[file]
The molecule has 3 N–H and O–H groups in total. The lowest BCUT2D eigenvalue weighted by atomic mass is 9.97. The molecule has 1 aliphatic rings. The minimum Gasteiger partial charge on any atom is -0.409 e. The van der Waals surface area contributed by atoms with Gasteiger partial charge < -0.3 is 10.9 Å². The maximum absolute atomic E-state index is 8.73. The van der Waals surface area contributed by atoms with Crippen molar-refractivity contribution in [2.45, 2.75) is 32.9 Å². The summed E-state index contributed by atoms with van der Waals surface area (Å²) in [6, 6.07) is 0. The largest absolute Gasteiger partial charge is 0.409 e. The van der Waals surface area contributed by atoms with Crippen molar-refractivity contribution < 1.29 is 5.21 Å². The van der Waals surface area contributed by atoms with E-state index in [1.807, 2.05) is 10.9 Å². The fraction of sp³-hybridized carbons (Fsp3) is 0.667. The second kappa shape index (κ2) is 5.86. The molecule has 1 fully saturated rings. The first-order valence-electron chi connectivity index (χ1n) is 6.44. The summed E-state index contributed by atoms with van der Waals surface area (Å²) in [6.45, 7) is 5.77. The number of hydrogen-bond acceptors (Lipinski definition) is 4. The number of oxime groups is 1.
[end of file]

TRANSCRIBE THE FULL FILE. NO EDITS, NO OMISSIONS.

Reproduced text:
The molecule has 3 N–H and O–H groups in total. The lowest BCUT2D eigenvalue weighted by atomic mass is 9.97. The molecule has 1 aliphatic rings. The minimum Gasteiger partial charge on any atom is -0.409 e. The van der Waals surface area contributed by atoms with Gasteiger partial charge < -0.3 is 10.9 Å². The maximum absolute atomic E-state index is 8.73. The van der Waals surface area contributed by atoms with Crippen molar-refractivity contribution in [2.45, 2.75) is 32.9 Å². The summed E-state index contributed by atoms with van der Waals surface area (Å²) in [6, 6.07) is 0. The largest absolute Gasteiger partial charge is 0.409 e. The van der Waals surface area contributed by atoms with Crippen molar-refractivity contribution < 1.29 is 5.21 Å². The van der Waals surface area contributed by atoms with E-state index in [1.807, 2.05) is 10.9 Å². The fraction of sp³-hybridized carbons (Fsp3) is 0.667. The second kappa shape index (κ2) is 5.86. The molecule has 1 fully saturated rings. The first-order valence-electron chi connectivity index (χ1n) is 6.44. The summed E-state index contributed by atoms with van der Waals surface area (Å²) in [6.45, 7) is 5.77. The number of hydrogen-bond acceptors (Lipinski definition) is 4. The number of oxime groups is 1.